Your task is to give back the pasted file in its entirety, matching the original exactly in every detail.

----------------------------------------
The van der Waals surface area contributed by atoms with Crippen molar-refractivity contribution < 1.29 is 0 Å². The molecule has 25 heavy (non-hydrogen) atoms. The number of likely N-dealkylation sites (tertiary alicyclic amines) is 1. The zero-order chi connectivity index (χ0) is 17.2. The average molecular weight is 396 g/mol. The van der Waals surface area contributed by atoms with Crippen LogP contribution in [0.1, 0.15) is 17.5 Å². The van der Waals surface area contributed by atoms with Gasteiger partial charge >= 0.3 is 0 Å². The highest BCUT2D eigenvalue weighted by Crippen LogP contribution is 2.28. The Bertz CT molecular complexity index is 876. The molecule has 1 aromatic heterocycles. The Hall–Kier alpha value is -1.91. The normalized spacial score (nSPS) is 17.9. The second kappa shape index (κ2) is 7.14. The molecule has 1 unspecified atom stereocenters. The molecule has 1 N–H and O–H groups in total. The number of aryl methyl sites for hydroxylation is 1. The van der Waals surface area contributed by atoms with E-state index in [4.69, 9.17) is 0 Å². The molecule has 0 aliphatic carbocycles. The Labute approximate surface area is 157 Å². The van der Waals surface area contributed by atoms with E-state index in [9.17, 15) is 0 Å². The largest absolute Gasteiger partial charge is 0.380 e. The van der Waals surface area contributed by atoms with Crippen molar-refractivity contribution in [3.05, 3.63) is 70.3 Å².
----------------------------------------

The van der Waals surface area contributed by atoms with Crippen molar-refractivity contribution < 1.29 is 0 Å². The molecule has 25 heavy (non-hydrogen) atoms. The number of likely N-dealkylation sites (tertiary alicyclic amines) is 1. The zero-order chi connectivity index (χ0) is 17.2. The average molecular weight is 396 g/mol. The van der Waals surface area contributed by atoms with Crippen LogP contribution in [0.1, 0.15) is 17.5 Å². The van der Waals surface area contributed by atoms with Gasteiger partial charge >= 0.3 is 0 Å². The highest BCUT2D eigenvalue weighted by Crippen LogP contribution is 2.28. The Bertz CT molecular complexity index is 876. The molecule has 1 aromatic heterocycles. The Hall–Kier alpha value is -1.91. The normalized spacial score (nSPS) is 17.9. The second kappa shape index (κ2) is 7.14. The molecule has 1 unspecified atom stereocenters. The molecule has 1 N–H and O–H groups in total. The number of aryl methyl sites for hydroxylation is 1. The van der Waals surface area contributed by atoms with E-state index in [4.69, 9.17) is 0 Å². The molecule has 0 aliphatic carbocycles. The Labute approximate surface area is 157 Å². The van der Waals surface area contributed by atoms with E-state index in [9.17, 15) is 0 Å². The largest absolute Gasteiger partial charge is 0.380 e. The van der Waals surface area contributed by atoms with Crippen molar-refractivity contribution in [3.05, 3.63) is 70.3 Å².